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Attack of the Tonsils

Last night I kept choking on water (and tea, and everything else). That should’ve told me something.

Here’s a quick recap of this week!


It’s fine. Everything’s fine. It’s just allergies. With a fever. Because that happens all the time.


…I’m feeling much better! (Hack, wheeze.)


That word, “Better.” (INCONCEIVABLE!)

Thursday Night:

Also, that part where I said I wasn’t running a fever? Yeah, well, I was wrong.


Dr. B ordered a shot of prednisone and a round of antibiotics. I was actually still running a fever this morning, and was apparently a thermonuclear reactor last night when I was sleeping. Hmm.

Evidently, that repeatedly-choking-on-water thing is sometimes a sign that your tonsils have decided to annex the greater portion of your nasopharynx in the name of Prussia.

Goshdarn imperialists!

On the upside, my lungs (though fairly annoyed by the repeated coughing fits induced by my tonsils’ aggressive assault on South Pharyngia) have chosen to remain diplomatically neutral. Which is to say that they’re slightly wheezy, but we caught this before “slightly wheezy” could develop into “a goop-filled colony of Upper Tonsilia.”

Also on the upside, the medrol injection has started doing its job, which has both reduced the pain in my throat and made breathing, coughing, and drinking easier.

Provided, of course, that I don’t attempt to do all three at the same time.


Maybe I Just Have Nothing To Say

Once, in middle school (this must have been in 7th grade; in 8th grade, suddenly everyone was a bit frightened of me because I wore black all the time, heh), some kid was picking on me for being quiet and some other kid said, “Maybe he just doesn’t have anything to say.”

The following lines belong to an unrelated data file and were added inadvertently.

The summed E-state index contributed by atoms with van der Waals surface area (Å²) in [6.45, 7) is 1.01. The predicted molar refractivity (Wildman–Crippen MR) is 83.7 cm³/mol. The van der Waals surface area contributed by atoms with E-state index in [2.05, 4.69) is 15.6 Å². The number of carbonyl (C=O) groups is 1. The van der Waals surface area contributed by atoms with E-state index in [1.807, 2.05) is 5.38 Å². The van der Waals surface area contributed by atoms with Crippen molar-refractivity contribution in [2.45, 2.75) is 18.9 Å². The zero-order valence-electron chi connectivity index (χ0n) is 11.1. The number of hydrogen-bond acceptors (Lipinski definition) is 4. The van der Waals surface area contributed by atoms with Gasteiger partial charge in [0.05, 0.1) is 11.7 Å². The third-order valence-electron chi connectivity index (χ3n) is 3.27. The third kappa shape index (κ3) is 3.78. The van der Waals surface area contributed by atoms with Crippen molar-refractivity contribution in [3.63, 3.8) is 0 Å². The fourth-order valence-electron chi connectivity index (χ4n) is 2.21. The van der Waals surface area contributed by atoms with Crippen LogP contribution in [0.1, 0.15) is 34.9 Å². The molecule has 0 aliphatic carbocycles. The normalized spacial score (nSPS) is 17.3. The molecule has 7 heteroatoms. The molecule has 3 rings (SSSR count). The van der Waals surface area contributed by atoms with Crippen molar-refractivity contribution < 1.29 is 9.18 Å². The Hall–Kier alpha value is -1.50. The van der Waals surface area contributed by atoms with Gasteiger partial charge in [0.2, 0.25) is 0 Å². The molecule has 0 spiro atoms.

I’m still not sure whether this intended as an insult (I mean, you know, 7th grade, here) or a defense — regardless, the kid who made the latter statement went on later to become one of the few that, by the end of 8th grade, was somewhat friendly, so who knows?

But, anyway, there are times that I notice I’m being quiet because something in my brain feels like I don’t have anything worth saying. (Coincidentally, I didn’t feel like that in middle school; I just didn’t know how to talk to strange humans, and I didn’t really know anyone at school.)

It’s a weird feeling. It’s not fear that other people will reject my words, just some kind of insufferable internal krampus shouting on about how all my thoughts are so much dreck.

I’ve noticed that I get a lot more of this when I’m feeling uncertain about things.

I’ve been sick for the past week, again. A bit longer than that, probably, but I was in denial until Thursday, when I basically didn’t get out of bed till 3 PM and was asleep again by 9:30 PM. Prior to that I just thought I was, you know, legitimately tired — more tired than I expected to be perhaps, but nothing to, like, skip ballet class over (when you’re a dancer, it always comes back to a question of class, doesn’t it). I was also hella cranky, so I’d you’re one of the people I yelled at, apologies.

Friday and Saturday, I did nothing but sleep, consume entire packages of Pine Brothers throat drops, watch both Ghostbusters movies back to back, and have bizarre fever dreams. Sunday I was at least able to read and so forth. Monday I started feeling better but also started having miniature nosebleeds and coughing. Balls.

So basically this is the same thing I’ve had every few weeks for the entire year — starts out with mono-like symptoms (sore throat; fever; swollen glands; spectacular, crushing fatigue), then turns into a sinus infection just when I think I’m getting better.

I suspect that when I say “turns into,” what I’m really describing is the usual way I develop sinus infections — inflammation prevents drainage, bacteria get happy, voilà! Sinus infection.

Anyway, all of this precipitated a massive spell of self-doubt.

There was my internal krampus shouting, “This is why you never make progress! This is why you’re never going to get anywhere! Accept it, you have no business being a dancer, going to grad school, being anything! What do you think you’re trying to do, huh? You think the world is going to accommodate this kind of stuff? Why do you even wanna try, you dumb schmuck?!”